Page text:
Sydney fares world's cheapest, ex-Premier declares

A former NSW premier has declared Sydney’s public transport the world’s cheapest

Sydney fares world's cheapest, ex-Premier declares
Sydney fares world’s cheapest, ex-Premier declares

By Ian Porter | February 6, 2013

Sydney commuters enjoy the cheapest public transport in the world, and they may do so for some time as politicians are unwilling to raise fares to more economic levels.

Regardless of the fare structure, however, buses would continue to play a significant role in Sydney’s transport plans, especially when the city’s famously incomplete motorways were finished, says former NSW Premier and now chairman of Infrastructure NSW (INSW) Nick Greiner.

"The fare box in NSW is lower than almost anywhere," says Greiner.

"No public transport system in the world pays for 100 percent of its cost," he told a meeting of the University of Sydney’s Institute of Transport and Logistics Studies this week.

"But in NSW, the number’s around 20 percent. So if you make a trip that costs a dollar, you pay 20c.

"That is the lowest in the world."

The heaviest subsidies were extended to the rail system, but buses and ferries also fall well short of covering their operating costs, according to the First Things First report produced by INSW last year.

Greiner says that while State Governments were scared of raising fares, he believes people would accept higher fares on public transport if they could see an obvious improvement in service or quality.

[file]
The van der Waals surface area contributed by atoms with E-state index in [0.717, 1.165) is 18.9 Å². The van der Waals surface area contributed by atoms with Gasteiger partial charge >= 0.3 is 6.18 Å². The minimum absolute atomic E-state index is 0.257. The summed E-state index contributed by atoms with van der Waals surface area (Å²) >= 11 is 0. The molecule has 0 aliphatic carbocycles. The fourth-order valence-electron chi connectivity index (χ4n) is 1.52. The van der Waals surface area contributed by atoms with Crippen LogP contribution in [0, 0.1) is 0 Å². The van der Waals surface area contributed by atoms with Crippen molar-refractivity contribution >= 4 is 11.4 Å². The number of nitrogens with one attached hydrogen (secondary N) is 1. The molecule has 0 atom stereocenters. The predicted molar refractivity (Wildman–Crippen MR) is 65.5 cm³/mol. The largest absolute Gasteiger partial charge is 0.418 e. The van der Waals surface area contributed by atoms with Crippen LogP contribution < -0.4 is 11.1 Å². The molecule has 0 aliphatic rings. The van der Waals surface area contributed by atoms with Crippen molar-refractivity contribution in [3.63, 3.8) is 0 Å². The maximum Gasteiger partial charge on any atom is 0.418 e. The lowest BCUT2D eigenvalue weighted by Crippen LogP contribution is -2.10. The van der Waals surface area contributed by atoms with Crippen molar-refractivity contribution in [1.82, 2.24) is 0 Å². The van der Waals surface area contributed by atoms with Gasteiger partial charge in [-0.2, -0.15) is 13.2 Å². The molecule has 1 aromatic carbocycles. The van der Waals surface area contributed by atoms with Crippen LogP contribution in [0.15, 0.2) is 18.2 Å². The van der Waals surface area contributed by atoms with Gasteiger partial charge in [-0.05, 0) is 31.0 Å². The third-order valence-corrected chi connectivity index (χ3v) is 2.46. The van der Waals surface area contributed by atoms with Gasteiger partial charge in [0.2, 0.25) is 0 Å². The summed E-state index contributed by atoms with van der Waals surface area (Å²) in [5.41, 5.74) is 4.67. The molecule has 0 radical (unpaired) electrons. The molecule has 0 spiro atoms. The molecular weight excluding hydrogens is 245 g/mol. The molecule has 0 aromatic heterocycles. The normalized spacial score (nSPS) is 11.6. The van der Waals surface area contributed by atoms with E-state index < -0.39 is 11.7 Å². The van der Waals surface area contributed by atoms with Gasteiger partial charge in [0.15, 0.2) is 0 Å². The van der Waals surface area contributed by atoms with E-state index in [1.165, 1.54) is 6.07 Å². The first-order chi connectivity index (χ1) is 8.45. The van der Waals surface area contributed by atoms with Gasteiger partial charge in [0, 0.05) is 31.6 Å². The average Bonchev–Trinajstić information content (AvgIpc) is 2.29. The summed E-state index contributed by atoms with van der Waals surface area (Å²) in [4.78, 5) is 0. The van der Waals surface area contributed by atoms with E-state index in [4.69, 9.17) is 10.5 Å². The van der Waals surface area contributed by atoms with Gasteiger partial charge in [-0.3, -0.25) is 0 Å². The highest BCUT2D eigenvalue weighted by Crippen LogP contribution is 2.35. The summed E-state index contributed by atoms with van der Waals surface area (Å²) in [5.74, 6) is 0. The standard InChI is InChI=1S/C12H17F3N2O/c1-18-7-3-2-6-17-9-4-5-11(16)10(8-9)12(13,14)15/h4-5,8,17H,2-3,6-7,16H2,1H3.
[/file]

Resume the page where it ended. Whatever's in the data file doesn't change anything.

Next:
He told the meeting that INSW had not been encouraged to pursue the issue.

"We did say a fair bit about it early on. I think it is fair to say we were told that our views were interesting but perhaps weren’t required to be widely promulgated," he says.

"For a politician, (raising fares) is a tough thing to do."

Greiner received some push back from one attendee on the issue of finishing Sydney’s famous incomplete motorways. However, the former NSW premier says he is a big supporter of finishing the M4 motorway and duplicating the M5.

"There can be arguments about benefit/cost ratios (BCRs) and whether they are fair to trains, but if you do any sort of BCR you will find that finishing the missing links on the M4 and duplicating the M5 produce astonishingly high returns, and I mean astonishingly high," he says.

"We see the completing of the roads as an economic thing. They are a lot to do with access to Kingsford Smith airport."

Greiner also dismissed the notion that motorways were only used by private cars.

"You have to remember you have to include buses (in the BCR). There is a bit of a view that there are roads, which are for private cars, and there are rail lines. And buses sort of disappear," he says.

"We think buses have a lot of merit for all sorts of obvious reasons, flexible and so on."

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